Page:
First tour stop: St. Simons Island, GA!

Hello everyone!  

Between sorting and editing photos, we’ve had internet problems.  Then I got a new laptop and a new photo editing program!  eek!  The learning curve is back!  Thank you for your patience with me!
I got shut out last night again by ATT.  New router….no one can figure out the answer.  

Are you ready to start our trip?  Climb aboard!  Today we visit lovely, lush, sub-tropical St. Simons Island, Georgia.  St. Simons Island is a barrier island off the coast of Georgia, along with Jekyll, Sea Island and privately owned Little Simons Island.  Of the four Golden Isles, St Simons is the largest with 16.6 square miles of land, and 1.3 square miles of water.  Their temperatures average  in the 80’s in the late spring and summer, and the 50’s in the winter.  July is usually hottest with temperatures in the 90’s.  (information from

My best friend from college, Gail,  is fortunate to live on St. Simons, so we stayed with her.   Gail took us to some new places we haven’t been and that was fun.  As always, my camera was stuck to my hip!

As we pass over the causeway from the mainland, we can see the marsh, where a variety of fauna live.

The marsh.

We are greeted by a bustling marina!

The marina.

St. Simons Island is known for their beautiful Live Oak trees, often draped with lacy Spanish Moss.  This street is an example.  It’s like driving through a lush green tunnel!

Street on St. Simons Island.

Spanish Moss in Gail’s yard.  Spanish Moss is an air plant.

Spanish Moss.

If you love beautiful beaches, come to St. Simons Island for a visit!  They have long stretches of sandy beaches and they even have some rocky areas!  They’ve got it all!

Wide sandy beaches with the tide out.

Rocky coastline.  “Splash on the rocks”

The St. Simons Lighthouse has been in existence since 1807, when it was commissioned to be erected on the site known as Couper’s Point.  That lighthouse was 85 feet tall.  In 1862, during the Civil War,  Federal troops formed a blockade and invaded Georgia, and caused the Confederate army to evacuate the area.   Before leaving, the Confederate army destroyed the lighthouse so the Federal troops could not use it as a navigational aid.  The new lighthouse was built in 1872 by Charles Cluskey, a world-renowned architect from Georgia.  It is 104 feet tall and has a 129 step cast iron spiral stairway.  (I know because I walked on each of those steps!!)  The lighthouse has a third order Fresnel Lens that projects its beam 18 miles.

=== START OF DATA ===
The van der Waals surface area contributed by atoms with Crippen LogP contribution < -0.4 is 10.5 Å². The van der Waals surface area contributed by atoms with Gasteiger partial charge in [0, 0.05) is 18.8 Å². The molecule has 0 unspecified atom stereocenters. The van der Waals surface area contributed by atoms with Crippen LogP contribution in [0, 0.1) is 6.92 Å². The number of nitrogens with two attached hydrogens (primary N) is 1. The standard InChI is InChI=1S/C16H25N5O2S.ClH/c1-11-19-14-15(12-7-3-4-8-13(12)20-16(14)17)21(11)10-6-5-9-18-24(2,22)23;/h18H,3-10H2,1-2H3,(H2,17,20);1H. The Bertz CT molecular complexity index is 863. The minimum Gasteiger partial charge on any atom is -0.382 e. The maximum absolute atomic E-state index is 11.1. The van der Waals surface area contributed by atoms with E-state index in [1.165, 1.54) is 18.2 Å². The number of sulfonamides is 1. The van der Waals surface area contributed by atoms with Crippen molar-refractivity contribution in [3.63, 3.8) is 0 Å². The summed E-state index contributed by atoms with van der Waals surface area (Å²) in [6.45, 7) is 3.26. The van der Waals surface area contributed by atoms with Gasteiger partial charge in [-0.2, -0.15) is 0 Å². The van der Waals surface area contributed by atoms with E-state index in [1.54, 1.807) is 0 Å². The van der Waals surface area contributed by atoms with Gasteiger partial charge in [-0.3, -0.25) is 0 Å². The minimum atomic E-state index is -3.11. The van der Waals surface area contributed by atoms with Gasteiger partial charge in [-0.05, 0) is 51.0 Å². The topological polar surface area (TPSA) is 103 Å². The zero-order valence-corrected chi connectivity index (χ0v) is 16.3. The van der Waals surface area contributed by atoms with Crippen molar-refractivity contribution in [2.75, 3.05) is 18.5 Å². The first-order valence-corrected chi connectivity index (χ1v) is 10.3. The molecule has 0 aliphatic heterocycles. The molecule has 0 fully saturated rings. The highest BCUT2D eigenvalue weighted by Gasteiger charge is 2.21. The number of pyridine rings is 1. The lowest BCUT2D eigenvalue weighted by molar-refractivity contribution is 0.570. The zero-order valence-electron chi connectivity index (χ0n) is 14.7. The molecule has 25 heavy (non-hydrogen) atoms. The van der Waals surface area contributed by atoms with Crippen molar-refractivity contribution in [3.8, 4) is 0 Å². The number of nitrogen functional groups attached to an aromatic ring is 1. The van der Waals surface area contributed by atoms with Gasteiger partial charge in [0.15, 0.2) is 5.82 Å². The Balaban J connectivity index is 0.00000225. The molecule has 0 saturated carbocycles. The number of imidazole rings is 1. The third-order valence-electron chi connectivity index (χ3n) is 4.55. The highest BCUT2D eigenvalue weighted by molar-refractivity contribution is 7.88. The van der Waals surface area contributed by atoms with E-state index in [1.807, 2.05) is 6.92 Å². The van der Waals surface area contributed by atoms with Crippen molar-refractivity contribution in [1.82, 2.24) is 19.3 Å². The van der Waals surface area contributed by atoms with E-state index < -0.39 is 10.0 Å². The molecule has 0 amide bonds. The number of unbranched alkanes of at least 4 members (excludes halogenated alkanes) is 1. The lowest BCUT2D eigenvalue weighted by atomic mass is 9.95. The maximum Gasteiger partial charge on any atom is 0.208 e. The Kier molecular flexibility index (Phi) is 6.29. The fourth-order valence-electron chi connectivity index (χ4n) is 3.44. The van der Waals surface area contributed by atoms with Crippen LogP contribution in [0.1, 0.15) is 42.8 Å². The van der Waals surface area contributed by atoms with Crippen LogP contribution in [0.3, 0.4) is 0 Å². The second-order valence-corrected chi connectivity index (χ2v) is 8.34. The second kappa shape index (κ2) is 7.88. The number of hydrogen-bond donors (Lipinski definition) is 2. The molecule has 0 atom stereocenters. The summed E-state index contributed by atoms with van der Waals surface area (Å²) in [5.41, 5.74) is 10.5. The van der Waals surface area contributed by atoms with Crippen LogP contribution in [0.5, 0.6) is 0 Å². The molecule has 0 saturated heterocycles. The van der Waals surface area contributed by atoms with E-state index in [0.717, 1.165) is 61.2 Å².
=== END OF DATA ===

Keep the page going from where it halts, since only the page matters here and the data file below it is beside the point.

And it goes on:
The lighthouse today.

St. Simons Island is a great place to catch the last rays of the sun.  We stood on the long pier to watch the colors change and enjoy the soft, balmy breeze.

St. Simons sunset from the pier.

The last shot of the day…….palms in the sunset….Good Night!

Thanks for joining me on our trip to St. Simons Island, Georgia!  
If you’d like tourist information on St. Simons, click here.
If you’d like information on the history of St. Simons, click here

All text and images are copyright © 2002-2012 and are the exclusive property of Judy Johnson (unless otherwise indicated). All Rights Reserved. All Images are protected under United States and International copyright laws. None of the images on this site are in the Public Domain.